LOUISVILLE, Ky. — More than 50 years after returning home from war, Marj Graves’ mission continues.

What You Need To Know

  • November is Veteran and Military Families Month 

  • Marj Graves is a combat nurse veteran of the Vietnam War

  • Graves speaks publicly about mental health and the stresses of her wartime experience 

  • Graves and her husband, Retired Lt. Col. Bob Graves, were inducted into the Kentucky Veterans Hall of Fame

Louisville native Marj Graves did a brave thing in 1972, voltunteering to be a combat nurse during the Vietnam War.

“I was 24 when this picture was taken and I think my mother wanted me to have a professional photograph done because she had a fear that I might not make it back home again,” Graves said while showing a portrait taken over 50 years ago.

In many ways, this photo commemorates a new and harrowing chapter in Marj’s life. “I never took care of anything but male soldiers,” she explained.

By 1972, Marj was an experienced military nurse at home, based at Fort Knox, but as the Vietnam War waged on, Marj felt a calling and volunteered to treat soldiers closer to the battlefield.

“My dad said, ‘what did you do?’ And I said, you know, I’m the middle child, I’m independent, I can make my own decisions and I’m going over there to serve,” Marj recalled.

Graves’ time in Vietnam was a life-changing one. In fact, part of her deployment was to be a traveling nurse with big-time celebrities like Bob Hope and Sammy Davis Jr. as they traveled the country on USO performances.

But the nature of a combat nurse means Marj was also witness to the horrors of war. With two weeks left in her deployment, Marj was assigned to identify the remains of over 30 U.S. soldiers who were killed in a helicopter crash. “For two days I was one of the body identifiers, where we sifted through body parts trying to find dog tags, wedding rings, anything possible that might identify who that individual was so we could get them back to their family,” Marj said.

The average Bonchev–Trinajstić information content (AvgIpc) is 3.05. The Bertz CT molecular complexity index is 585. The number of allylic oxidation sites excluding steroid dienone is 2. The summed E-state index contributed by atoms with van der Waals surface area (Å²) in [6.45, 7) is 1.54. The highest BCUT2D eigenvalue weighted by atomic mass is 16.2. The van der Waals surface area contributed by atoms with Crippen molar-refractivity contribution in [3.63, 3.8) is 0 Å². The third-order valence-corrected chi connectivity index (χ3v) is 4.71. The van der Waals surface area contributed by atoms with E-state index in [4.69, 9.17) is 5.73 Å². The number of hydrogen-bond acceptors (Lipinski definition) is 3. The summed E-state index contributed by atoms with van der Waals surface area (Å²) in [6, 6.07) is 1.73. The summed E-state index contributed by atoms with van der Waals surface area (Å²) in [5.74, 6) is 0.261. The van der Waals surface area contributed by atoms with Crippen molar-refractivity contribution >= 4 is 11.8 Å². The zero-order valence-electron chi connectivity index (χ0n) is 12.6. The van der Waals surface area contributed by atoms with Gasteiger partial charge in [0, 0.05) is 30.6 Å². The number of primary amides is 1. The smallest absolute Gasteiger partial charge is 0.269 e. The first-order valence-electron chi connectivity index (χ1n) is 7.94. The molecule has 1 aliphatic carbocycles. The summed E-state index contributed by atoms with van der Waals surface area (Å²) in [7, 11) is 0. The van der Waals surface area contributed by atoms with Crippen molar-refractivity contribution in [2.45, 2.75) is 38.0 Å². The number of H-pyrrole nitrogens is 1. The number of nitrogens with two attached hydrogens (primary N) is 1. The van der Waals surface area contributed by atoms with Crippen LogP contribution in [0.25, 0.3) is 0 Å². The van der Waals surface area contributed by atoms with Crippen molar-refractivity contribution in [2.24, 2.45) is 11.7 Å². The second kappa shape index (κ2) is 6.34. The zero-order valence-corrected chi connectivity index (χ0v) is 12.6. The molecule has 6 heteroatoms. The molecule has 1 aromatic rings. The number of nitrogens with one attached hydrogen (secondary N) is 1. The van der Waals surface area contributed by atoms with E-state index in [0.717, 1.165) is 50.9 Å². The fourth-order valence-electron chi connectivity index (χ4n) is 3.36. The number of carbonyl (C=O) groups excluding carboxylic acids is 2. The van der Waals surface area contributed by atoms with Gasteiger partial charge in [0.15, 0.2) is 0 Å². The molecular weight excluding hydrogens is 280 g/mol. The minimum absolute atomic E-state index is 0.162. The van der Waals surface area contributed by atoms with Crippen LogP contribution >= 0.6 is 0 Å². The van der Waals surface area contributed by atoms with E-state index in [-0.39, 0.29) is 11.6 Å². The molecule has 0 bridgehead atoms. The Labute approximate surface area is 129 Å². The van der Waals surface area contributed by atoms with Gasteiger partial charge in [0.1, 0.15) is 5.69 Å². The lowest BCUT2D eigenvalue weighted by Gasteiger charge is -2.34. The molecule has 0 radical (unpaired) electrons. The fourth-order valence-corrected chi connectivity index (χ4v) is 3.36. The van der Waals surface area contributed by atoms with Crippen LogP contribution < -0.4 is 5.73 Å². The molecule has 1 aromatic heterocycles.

It was a traumatizing assignment and, like so many veterans of her time and the present, she took the bad things she experienced and packed them away. Marj returned home, but the battle within herself continued and progressively got worse.

For decades, Marj maintained all the hallmarks of a successful and happy life. In reality, she was struggling. For years she saw counseling but never told the story of her most traumatic experience identify those soldiers’ remains.

“Again, I’m still under the care of a psychiatrist, never, never one time telling him what I had done, and I was in an out-patient treatment program. The last week that I was there I started having suicide ideation,” she shared.

In 2005, over 30 years after coming home, Marj nearly become another casualty of war. She tried to take her own life.

“I didn’t even know who I was at that point and I made the suicide attempt. I took 18 Ambien,” Marj said.

Only after her attempt did she regain a will to live. And her recovery included writing and talking about her experiences in war and her feelings about it. At this time, Marj threw herself into speaking openly about what she experienced as a combat nurse. In quick order, Graves began speaking publicly about the war she was fighting physically and mentally.

“We have a tendency not to talk about trauma because then it makes it real, and that’s what got me in trouble,” Marj said.

Nearly 20 years since attempting to take her own life, 75-year-old she is a sought after public speaker, telling her story to veterans’ groups, high school classrooms and corporate outings.

“Having problems with dealing with trauma is not a weakness, and it’s so important to deal with it because number one, you may help somebody else but there are lots of people out there who want to help you get through it, instead of still experiencing 22 veterans a day that chose to commit suicide,” she said.

Of all the sacrifices made in war, Marj also gained a husband, retired Lt. Col. Bob Graves. “21 years, 10 months and eleven days, but who’s counting,” Bob said with a smile.

For his service, he received two Bronze Stars for heroism in battle among many other distinctions. “We’re both members of the American Legion and VFW and also the Vietnam Veterans of America,” Bob said.

The Graves are proud Americans, embodying the kind of resolve it takes to preserve a country and family. “I think it’s helped other people too to recognize they need to open up about traumatic experiences,” Bob said. 50 years of serving their country and their work isn’t done.

Both Marj and Bob were inducted into the Kentucky Veterans Hall of Fame for service to their community following their time in service.